Harrison Birtwistle and the passing of time
May 16 2022, by Patrick Maxwell
Time is the most ambiguous concept in music. It’s an art that tries to control it, tries to invade the seconds of an audience’s life with something all-powerful. The best music tells us that it’s the most important thing around, the only thing that matters, for a short period of time.
Harrison Birtwistle, who died last month at 87, was a composer obsessed with the passing of time. During his compositional prime in the 1970s and ‘80s, the idea of processional music came to the forefront of his imagination. His most well-known orchestral piece is The Triumph of Time, a vast orchestral monologue first performed in 1972. The subject is the elder Brueghal’s woodcut of the same name (below), a startling piece portraying Time’s personification being chased by that of Death.
The Triumph of Time is a piece obsessed with this extra-musical meaning, even if first listeners do not experience it as such. In the Bruegel, ordinary life carries on in the background, indifferent to the steady, triumphant march of Time and Death. In the piece, Birtwistle attempts to focus our minds on that indifference, on the obvious transience of daily life, and the threat of mortality.
Despite being one of the composer’s most renowned works, The Triumph of Time has never exactly been a concert-hall seat-filler. Birtwistle had been pigeon-holed as a member of the ‘Manchester School’, a group of composers and performers which grew out of the New Music Manchester Concert of 9 January 1956. Peter Maxwell Davies was its most famous exponent and, along with Alexander Geohr and John Ogden, a supposed group was formed. The Manchester School has begun to be seen as the most significant musical ‘movement’ as such since the heights of Britten and Tippett. Maxwell Davies was known for his impassionately individual style: the Eight Songs for a Mad King had David Bowie at its London premiere in 1969. The evocation of George III’s mental state in that piece, through the five-octave range of the male soloist and stunning orchestration, was a clear sign that British music was losing its direction. Death in Venice was not even written; Britten was still the darling of the musical establishment. Maxwell Davies brought more of the continental music of Ligeti and Stockhausen to the forefront of the British scene, becoming the latest enfant terrible of the avant-garde to shock music critics into acceptance. Birtwistle was a latecomer to the profession, and abandoned the clarinet to become a composer in 1965.
Maxwell Davies was very much a public figure, with his large orchestral works and eminently popular pieces such as Farewell to Stromness; He became Master of the Queen’s music in 2004. On the other hand, Birtwistle was famous for his introverted persona. ‘Uncompromising’ was the adjective most employed during his various press obituaries last month, and the gruff exterior mixed with powerfully discordant musical focus presented the cliched picture of the reclusive atonal composer, writing for himself rather than a receptive audience. Birtwistle took longer to gain the accolades trotted out by the musical establishment to Maxwell Davies.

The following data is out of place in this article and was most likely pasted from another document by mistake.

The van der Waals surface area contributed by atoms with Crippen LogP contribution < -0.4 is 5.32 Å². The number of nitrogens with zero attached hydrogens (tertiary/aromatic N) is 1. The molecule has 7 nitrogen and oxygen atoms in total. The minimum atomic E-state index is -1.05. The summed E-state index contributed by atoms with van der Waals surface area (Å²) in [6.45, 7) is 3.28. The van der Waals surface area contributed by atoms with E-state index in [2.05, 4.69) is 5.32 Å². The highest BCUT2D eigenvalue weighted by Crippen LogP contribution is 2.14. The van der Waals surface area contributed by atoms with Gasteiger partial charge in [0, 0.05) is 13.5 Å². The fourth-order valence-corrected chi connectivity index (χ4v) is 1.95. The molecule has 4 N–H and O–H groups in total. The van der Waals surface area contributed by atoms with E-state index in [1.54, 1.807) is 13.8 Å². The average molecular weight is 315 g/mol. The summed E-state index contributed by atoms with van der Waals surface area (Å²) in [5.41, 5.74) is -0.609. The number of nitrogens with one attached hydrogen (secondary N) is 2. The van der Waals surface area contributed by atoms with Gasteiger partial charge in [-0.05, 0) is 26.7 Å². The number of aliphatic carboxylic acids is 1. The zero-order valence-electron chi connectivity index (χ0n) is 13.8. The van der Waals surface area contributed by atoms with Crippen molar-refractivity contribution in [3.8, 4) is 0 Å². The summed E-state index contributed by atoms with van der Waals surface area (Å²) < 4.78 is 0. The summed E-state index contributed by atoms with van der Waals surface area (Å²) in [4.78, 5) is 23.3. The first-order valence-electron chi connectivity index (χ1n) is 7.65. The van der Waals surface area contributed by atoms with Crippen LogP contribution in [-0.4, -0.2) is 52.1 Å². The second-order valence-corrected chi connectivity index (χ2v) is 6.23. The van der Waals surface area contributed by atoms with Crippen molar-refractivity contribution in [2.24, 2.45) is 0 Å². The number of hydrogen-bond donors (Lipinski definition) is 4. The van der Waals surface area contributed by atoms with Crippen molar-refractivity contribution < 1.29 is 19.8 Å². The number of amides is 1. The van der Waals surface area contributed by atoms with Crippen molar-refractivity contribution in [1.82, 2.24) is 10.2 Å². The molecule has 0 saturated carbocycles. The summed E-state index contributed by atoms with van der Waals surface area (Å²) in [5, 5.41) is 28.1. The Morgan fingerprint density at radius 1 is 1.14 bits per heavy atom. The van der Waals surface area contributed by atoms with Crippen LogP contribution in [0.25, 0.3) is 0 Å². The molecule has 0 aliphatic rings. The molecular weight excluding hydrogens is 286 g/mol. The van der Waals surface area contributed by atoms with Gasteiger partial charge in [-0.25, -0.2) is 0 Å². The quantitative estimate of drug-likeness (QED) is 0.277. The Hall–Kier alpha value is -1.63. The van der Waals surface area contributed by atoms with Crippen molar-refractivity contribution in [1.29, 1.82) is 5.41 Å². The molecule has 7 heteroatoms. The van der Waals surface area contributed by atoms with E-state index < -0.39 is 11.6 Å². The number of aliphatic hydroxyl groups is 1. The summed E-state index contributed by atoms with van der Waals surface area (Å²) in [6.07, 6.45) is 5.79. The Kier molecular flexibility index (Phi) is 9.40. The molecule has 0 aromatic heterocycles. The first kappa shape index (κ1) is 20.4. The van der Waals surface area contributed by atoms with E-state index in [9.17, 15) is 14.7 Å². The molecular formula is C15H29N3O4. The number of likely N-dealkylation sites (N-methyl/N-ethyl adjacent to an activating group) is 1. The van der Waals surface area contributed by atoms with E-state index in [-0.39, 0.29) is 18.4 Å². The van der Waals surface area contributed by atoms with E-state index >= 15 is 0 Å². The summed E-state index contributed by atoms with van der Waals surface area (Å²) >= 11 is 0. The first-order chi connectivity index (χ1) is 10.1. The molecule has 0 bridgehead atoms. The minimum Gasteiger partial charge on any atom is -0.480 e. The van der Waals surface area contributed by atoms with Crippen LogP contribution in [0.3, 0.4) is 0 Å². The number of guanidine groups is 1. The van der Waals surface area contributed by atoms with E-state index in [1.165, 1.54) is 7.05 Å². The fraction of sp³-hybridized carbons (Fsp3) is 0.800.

Yet what has been so noticeable and surprising about the Manchester School has been the financial backing of the state and musical establishment. Birtwistle’s most famous supporter was Pierre Boulez, the doyen of the French avant-garde. Despite the difficulty of his music, Boulez was well backed by the more liberal French governments of the 1980s, and Birtwistle enjoyed something of the same in Britain. His operas, although never popular, were consistently performed at Covent Garden and elsewhere. The premiere of Panic at the Last Night of the Proms in 1995 caused a scandal; Birtwistle’s music derided by the press and the listening public. It seemed like a typical case of establishment refinement and pretentiousness being stacked against the pomp of Arne, Elgar and Parry always waiting at the end of the programme.
Yet such a piece as the Triumph of Time shows the other side to Birtwistle. Rather than aggressive modernism, it’s a piece riddled with a sense of the ancient and modern, the human impulse to movement. It certainly takes time to endear the ear to. Often dubbed mahlerian in its proportions and sense of tragic, fatal dread, the piece has a blistering side as well as a softer contemplation. Yet listen to the three-note saxophone line which recurs throughout. In all the chaos, the lack of development, the ever-moving steps of the Brueghel elephant and the figure of Death, the three notes rise out of the texture like melancholy notice. It’s like a piece of time that never does change, like a figment of our musical experience which really does come again and again, that really can stay unchanged. And that’s a good enough illusion for any music to keep up.
Patrick Maxwell, L6